Medical Licensing Exam Biased

Status: 
Archived
Subject: 
Teacher & Employment Testing

Men scored higher than women, and whites higher than other racial groups, on the lengthy multiple-choice exam administered to all prospective medical doctors, according to a nationwide research study. Differences in academic backgrounds explained some of the overall gap between ethnic groups, but a large disparity between men and women of all races remained after controlling for preparation.

 

The scores and school records of more than 10,000 medical school students who took the test in 1986, 1987 and 1988 were studied. Typically the test is taken two years before expected graduation.

 

Approximately 8% more women than men failed Part I of the National Board of Medical Examiners (NBME) test, which consists of between 900 and 1,000 multiple-choice questions. Women did as well as men on Part II of the exam which covers clinical skills.

 

At the time of the study, medical schools widely used NBME Part I scores to select candidates for residency programs and to make promotion and retention decisions. Now the test is required of all those seeking medical licenses in the U.S.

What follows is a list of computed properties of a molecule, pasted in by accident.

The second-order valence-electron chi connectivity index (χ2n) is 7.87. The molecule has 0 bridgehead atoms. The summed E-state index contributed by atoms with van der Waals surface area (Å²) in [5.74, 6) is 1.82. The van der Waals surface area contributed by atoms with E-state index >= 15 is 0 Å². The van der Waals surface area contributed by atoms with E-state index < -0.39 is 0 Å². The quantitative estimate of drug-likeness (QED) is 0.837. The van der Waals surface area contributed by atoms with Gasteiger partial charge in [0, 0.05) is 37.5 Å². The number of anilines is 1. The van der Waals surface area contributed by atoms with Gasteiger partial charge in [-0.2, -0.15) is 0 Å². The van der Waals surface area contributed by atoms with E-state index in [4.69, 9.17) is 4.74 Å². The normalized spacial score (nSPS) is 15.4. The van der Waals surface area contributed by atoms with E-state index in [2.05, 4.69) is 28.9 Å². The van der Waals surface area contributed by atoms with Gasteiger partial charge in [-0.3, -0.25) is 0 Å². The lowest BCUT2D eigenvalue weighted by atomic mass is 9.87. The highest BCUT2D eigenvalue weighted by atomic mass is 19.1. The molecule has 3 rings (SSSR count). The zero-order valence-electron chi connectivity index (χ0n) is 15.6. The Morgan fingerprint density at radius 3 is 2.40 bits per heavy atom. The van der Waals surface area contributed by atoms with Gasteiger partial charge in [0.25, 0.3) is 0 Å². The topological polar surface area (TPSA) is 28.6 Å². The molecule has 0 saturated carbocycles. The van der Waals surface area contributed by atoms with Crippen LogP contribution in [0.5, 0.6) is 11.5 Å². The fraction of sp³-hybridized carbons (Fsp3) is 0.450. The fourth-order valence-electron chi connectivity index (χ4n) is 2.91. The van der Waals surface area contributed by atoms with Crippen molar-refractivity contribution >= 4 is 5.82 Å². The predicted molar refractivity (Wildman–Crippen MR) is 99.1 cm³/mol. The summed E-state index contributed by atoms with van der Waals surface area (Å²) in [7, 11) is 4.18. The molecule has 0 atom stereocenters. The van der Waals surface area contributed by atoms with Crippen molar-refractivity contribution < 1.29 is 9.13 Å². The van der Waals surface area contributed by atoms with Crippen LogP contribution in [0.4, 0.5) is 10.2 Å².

The researchers expressed concern about these uses of the NBME, admitting, "It is unclear whether the differences among student groups observed in this study reflect the actual magnitude of academic difference or result from other factors." They are careful to caution that the results "do not imply that physician performance varies among racial and ethnic groups or between men and women." But they do not cite the growing body of research demonstrating that the fast-paced, multiple-choice format favors males (see Examiner, Summer 1994, Winter 1993-94). Once again, a standardized, multiple-choice test with questionable validity may be a barrier to access for a profession that ostensibly wants to better reflect the clientele it serves.

 

"Performance on the National Board of Medical Examiners Part I Examination by Men and Women of Different Race and Ethnicity," Journal of the American Medical Association (JAMA), September 7, 1994, Vol. 272, No. 9.